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Terence Tao, Analysis I, 3e,

A.7 Equality

(...) How equality is defined depends on the class T of objects under consideration, and to some extent is just a matter of definition. However, for the purposes of logic we require that equality obeys the following four axioms of equality:

  • (Reflexive axiom) (...)
  • (Symmetry axiom) (...)
  • (Transitive axiom) (...)
  • (Substitution axiom). Given any two objects $x$ and $y$ of the same type, if $x = y$, then $f(x) = f(y)$ for all functions or operations $f$.

Concerning the substitution axiom, I keep wondering if there is really no way one could prove that

$$ x = y \Rightarrow x + z = y + z, $$

where $x, y, z$ are natural numbers?

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    $\begingroup$ Of course one can prove it, using other axioms of, say, real numbers. But this is not the way here. By the substitution axiom, we obtain this consequence with $f(x)=x+z$ without further ado. $\endgroup$ – Dietrich Burde Feb 14 at 21:19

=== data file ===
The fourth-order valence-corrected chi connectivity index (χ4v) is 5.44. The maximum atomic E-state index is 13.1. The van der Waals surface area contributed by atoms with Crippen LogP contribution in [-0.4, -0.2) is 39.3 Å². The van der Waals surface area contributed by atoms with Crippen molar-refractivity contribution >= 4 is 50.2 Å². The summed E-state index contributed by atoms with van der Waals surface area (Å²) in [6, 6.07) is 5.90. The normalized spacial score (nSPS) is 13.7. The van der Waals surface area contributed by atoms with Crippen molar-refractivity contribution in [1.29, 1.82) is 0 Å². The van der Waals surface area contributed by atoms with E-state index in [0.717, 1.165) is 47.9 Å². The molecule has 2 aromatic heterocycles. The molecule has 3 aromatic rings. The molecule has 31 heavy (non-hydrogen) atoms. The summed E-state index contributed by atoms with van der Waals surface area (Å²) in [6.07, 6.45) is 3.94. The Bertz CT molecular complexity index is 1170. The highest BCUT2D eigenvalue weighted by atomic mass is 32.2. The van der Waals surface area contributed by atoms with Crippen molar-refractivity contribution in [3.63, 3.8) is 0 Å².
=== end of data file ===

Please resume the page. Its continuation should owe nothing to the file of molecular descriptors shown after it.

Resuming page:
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$y+z = (y+0) + z = y+(x-x) + z = (y-x) + x+ z$

if $y = x$ then $y-x = 0$ and $y+z = x+z$

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  • $\begingroup$ Is subtraction defined on natural numbers? $\endgroup$ – Max Herrmann Feb 14 at 21:33
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    $\begingroup$ @MaxHerrmann I was thinking about the field axioms for addition. The natural numbers are not a field. I'll have to think for a little bit more on how to do this without the field axioms. $\endgroup$ – Doug M Feb 14 at 22:30

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